President of the European Commission, Ursula von der Leyen
Executive Vice President of the European Commission, Maroš Šefčovič
European Commissioner, Wopke Hoekstra
President of the European Parliament, Roberta Metsola
President of the European Council, Charles Michel
Prime Minister of Belgium, Alexander De Croo
Belgium Federal Minister of Climate, Environment, Sustainable Development and the
Green Deal, Zakia Khattabi
Flanders Minister for Justice and Enforcement, Environment and Spatial Development,
Energy and Tourism, Zuhal Demir
Wallonia Vice President and Minister of Climate, Energy, Mobility and Infrastructure,
Minister of the Government of the Brussels-Capital Region, responsible for Climate
Change, Environment, Energy and Participatory Democracy, Alain Maron
2 February 2024
EREF and its members, national renewable energy associations from across Europe, urge you to suggest and support a 95% EU 2040 Greenhouse Gas reduction target, following the recommendations put forward by the European Scientific Advisory Board on Climate Change to reduce net emissions by at least 90-95% until 2040 (relative to 1990 levels).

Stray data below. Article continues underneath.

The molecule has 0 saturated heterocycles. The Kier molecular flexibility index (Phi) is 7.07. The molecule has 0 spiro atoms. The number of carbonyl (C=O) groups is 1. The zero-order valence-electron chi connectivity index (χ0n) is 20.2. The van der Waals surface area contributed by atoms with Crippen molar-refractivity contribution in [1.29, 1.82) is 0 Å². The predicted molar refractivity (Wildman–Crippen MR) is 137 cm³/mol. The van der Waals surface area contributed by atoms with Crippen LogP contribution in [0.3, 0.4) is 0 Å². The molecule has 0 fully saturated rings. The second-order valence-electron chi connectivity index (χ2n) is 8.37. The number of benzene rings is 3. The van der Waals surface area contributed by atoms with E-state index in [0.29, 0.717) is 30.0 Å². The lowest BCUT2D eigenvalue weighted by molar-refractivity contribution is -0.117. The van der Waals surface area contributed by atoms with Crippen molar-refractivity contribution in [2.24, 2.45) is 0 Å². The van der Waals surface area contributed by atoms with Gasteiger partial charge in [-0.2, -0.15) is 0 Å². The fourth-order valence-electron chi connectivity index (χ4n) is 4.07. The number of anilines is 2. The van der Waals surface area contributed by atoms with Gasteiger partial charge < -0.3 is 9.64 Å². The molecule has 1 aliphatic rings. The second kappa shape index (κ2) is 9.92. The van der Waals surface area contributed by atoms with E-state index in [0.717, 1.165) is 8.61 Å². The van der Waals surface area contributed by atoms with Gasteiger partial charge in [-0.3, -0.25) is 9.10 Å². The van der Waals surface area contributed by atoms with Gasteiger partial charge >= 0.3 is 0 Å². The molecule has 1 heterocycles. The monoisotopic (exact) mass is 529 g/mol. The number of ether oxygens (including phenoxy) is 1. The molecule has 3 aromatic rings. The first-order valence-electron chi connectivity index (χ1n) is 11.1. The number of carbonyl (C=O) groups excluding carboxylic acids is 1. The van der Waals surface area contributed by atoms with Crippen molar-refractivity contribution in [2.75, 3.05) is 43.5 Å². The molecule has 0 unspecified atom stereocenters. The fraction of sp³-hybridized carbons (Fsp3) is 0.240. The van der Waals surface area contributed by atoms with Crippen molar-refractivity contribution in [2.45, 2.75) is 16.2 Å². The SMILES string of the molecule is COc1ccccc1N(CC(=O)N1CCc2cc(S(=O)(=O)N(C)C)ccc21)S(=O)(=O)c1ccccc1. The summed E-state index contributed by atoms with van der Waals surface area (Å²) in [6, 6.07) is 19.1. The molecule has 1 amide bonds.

This needs to go hand in hand with 2035 and 2040 targets for renewable energies and energy efficiency to ensure the effective and consequent decarbonisation of Europe’s economies.
EREF underlines that the recently revised target levels for renewables are still not sufficient to reach our goals. The commitment to triple the global installed renewable energy capacity by 2030 which is part of the final COP 28 declaration is an important step in the right direction, which now must be translated into concrete EU actions, such as ambitious renewable energy targets that go beyond the existing 2030 target of 42.5%.
The visible and growing impact of severe climate disasters, analysed and evaluated by numerous scientific studies, clearly demonstrate that our planet is very likely to experience higher temperatures, happening much sooner than most had expected. Irreversible tipping-points are reached much faster than science had predicted until only a few years ago. 2023 was confirmed to have been the hottest year for probably around 100,000 years, and some scientists predict that the 1.5°C limit may already be exceeded in 2024. This underlines the urgency of a much higher climate ambition and much faster decarbonisation pathways.
We thank you in advance to take this urgent call into due account and remain at your disposal to further discuss options that can deliver the inclusive and sustainable transition to climate neutrality.
With best wishes,
Prof. Dr. Dörte Fouquet